Deftly caulking the junction between classical form and romantic impressionism, Nina turned to Scriabin's inspiration - Frédéric Chopin. His Nocturne in C sharp minor is a favourite of Nina's, and one which she is constantly refining and polishing. The precise intonation satisfies the classically conditioned ear, while creating delightful romantic images.

Frédéric Chopin
attended at his deathbed by sister
Ludwika Jędrzejewicz
Paris 1849
This arresting nocturne (lento con gran espressione) was composed for Chopin's sister Ludwika in 1830 and, since Chopin's premature death from tuberculosis in 1849 has been employed to emotive effect in various contexts during the ensuing century and a half. Most notably, concert pianist Natalia Karp, owes her life to a performance for Amon Göth at the Kraków-Płaszów camp - in return for which she was spared and survived.

Nina drew on that impressive legacy in her own expressive performance, leaping from one cascade of notes to the next with nimble agility. A spectacular signature piece.

Nina's final two pieces related to the equally tragic life and death of Chopin's contemporary, Robert Schumann. In Leipzig in 1841, one year after their long-awaited marriage, Clara Schumann played the première of Robert's 'Fantasy' which was to become the opening Allegro Affettuoso of his three movement Piano Concerto in A minor - with Clara playing the première in Dresden.

Robert Schumann
Nina played a solo arrangement of the affettuoso which was a delight to hear in itself, reflecting a very uplifting period in Robert's life. At the Mannamead concert on 7 April (details below) Nina will be performing the whole concerto, with the orchestral parts recreated by Dorothy Raven on the organ at St Emmanuel's Church.

Schumann died prematurely just seven years after Chopin, in the Franz Richarz Sanatorium in Bonn. It is suspected that he had contracted syphilis as a student and that either the disease, or the cumulative effects of crude interventions with mercury salts, led to his debilitating mental health problems and final demise.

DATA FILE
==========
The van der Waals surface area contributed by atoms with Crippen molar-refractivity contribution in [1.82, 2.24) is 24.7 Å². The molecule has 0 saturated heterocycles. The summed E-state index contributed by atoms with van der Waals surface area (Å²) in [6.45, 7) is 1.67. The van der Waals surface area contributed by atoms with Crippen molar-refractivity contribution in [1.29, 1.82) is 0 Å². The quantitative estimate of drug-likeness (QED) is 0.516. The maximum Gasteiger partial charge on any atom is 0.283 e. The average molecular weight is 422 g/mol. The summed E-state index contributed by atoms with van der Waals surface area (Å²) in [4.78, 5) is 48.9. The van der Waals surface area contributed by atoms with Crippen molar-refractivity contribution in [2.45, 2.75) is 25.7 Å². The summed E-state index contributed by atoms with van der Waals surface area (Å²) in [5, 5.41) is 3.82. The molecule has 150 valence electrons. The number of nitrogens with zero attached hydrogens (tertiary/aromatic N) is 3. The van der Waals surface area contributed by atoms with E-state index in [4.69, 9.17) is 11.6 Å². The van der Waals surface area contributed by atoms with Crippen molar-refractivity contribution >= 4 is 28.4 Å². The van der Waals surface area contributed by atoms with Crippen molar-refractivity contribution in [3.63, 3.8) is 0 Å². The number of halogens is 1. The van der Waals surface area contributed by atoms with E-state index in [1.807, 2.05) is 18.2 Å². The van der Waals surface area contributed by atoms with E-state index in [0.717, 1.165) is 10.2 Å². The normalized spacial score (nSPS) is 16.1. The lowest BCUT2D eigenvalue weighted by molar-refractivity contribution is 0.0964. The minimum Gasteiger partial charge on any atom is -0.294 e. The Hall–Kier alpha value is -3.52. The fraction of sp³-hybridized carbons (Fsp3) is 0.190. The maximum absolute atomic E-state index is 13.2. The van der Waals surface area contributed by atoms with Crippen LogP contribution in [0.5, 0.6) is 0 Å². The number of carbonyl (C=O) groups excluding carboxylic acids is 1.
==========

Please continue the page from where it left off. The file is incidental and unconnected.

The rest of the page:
Clara Wieck
Clara was with him to the end and, apparently unscathed by the disease herself, continued to compose
and work as a piano accompanist for a further forty years. Supporting her in an ambiguous rôle as family friend and romantic admirer, was Robert's protégé Johannes Brahms. Despite being fourteen years her junior, Johannes only outlived her by one year.

In 1893, just a few years before they died, Johannes composed his final piano suite, four 'Klavierstücke' for performance in London. The final piece, the 'Rhapsody' (or Caprice) is as full of life and variety as anything Brahms created in his long and productive life. With Clara's encouragement his musical talent found an exhilarating outlet right to the very end.

Johannes Brahms
This piece was the perfect choice to end Nina's recital, and she played with all the energy and excitement that Johannes would have wanted. What a lovely way to gently close this brief tour of musical history. Nina not only astounded and fascinated her audience with her musical selection, but also demonstrated her wonderful and still developing talent as a pianist.

Nina will be in audition soon for next year's 'Young Musician of the Year' competition. What a treat it would be for television viewers, if she were to be chosen to appear. On Good Friday (30 March) between 9 and 12am Nina can be heard on Soundart Radio in an interview recorded at St Margaret's Church after the concert. The following Friday (6 April) between 2 and 4pm Nina will visit the Phonic FM studio in person, immediately after her recital at St Stephen's Church in Exeter High Street.



Nina Leonard Savicevic
Nina Leonard Savicevic
1. St Margaret's Church Topsham
    Saturday 24 March 1pm